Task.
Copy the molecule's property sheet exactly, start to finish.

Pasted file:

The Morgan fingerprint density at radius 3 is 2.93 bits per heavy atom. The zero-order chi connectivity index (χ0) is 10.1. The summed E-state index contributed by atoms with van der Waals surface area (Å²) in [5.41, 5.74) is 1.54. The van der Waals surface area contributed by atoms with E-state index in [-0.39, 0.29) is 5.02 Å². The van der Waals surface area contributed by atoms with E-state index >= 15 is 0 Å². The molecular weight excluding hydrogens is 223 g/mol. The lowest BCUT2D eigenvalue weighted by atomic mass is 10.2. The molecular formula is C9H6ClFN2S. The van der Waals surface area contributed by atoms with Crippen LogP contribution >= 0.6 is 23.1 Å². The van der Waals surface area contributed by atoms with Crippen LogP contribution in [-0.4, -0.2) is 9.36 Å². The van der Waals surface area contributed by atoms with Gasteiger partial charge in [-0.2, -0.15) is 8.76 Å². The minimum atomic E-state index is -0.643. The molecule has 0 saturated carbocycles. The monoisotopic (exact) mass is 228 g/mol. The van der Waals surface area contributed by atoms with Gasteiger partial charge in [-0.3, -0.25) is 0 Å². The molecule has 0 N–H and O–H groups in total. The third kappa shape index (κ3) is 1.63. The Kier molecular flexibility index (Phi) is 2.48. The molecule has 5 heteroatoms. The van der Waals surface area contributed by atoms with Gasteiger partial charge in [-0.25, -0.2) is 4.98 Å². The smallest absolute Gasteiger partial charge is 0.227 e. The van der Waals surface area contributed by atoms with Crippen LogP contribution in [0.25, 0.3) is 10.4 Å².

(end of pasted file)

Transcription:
The Morgan fingerprint density at radius 3 is 2.93 bits per heavy atom. The zero-order chi connectivity index (χ0) is 10.1. The summed E-state index contributed by atoms with van der Waals surface area (Å²) in [5.41, 5.74) is 1.54. The van der Waals surface area contributed by atoms with E-state index in [-0.39, 0.29) is 5.02 Å². The van der Waals surface area contributed by atoms with E-state index >= 15 is 0 Å². The molecular weight excluding hydrogens is 223 g/mol. The lowest BCUT2D eigenvalue weighted by atomic mass is 10.2. The molecular formula is C9H6ClFN2S. The van der Waals surface area contributed by atoms with Crippen LogP contribution >= 0.6 is 23.1 Å². The van der Waals surface area contributed by atoms with Crippen LogP contribution in [-0.4, -0.2) is 9.36 Å². The van der Waals surface area contributed by atoms with Gasteiger partial charge in [-0.2, -0.15) is 8.76 Å². The minimum atomic E-state index is -0.643. The molecule has 0 saturated carbocycles. The monoisotopic (exact) mass is 228 g/mol. The van der Waals surface area contributed by atoms with Gasteiger partial charge in [-0.3, -0.25) is 0 Å². The molecule has 0 N–H and O–H groups in total. The third kappa shape index (κ3) is 1.63. The Kier molecular flexibility index (Phi) is 2.48. The molecule has 5 heteroatoms. The van der Waals surface area contributed by atoms with Gasteiger partial charge in [-0.25, -0.2) is 4.98 Å². The smallest absolute Gasteiger partial charge is 0.227 e. The van der Waals surface area contributed by atoms with Crippen LogP contribution in [0.25, 0.3) is 10.4 Å².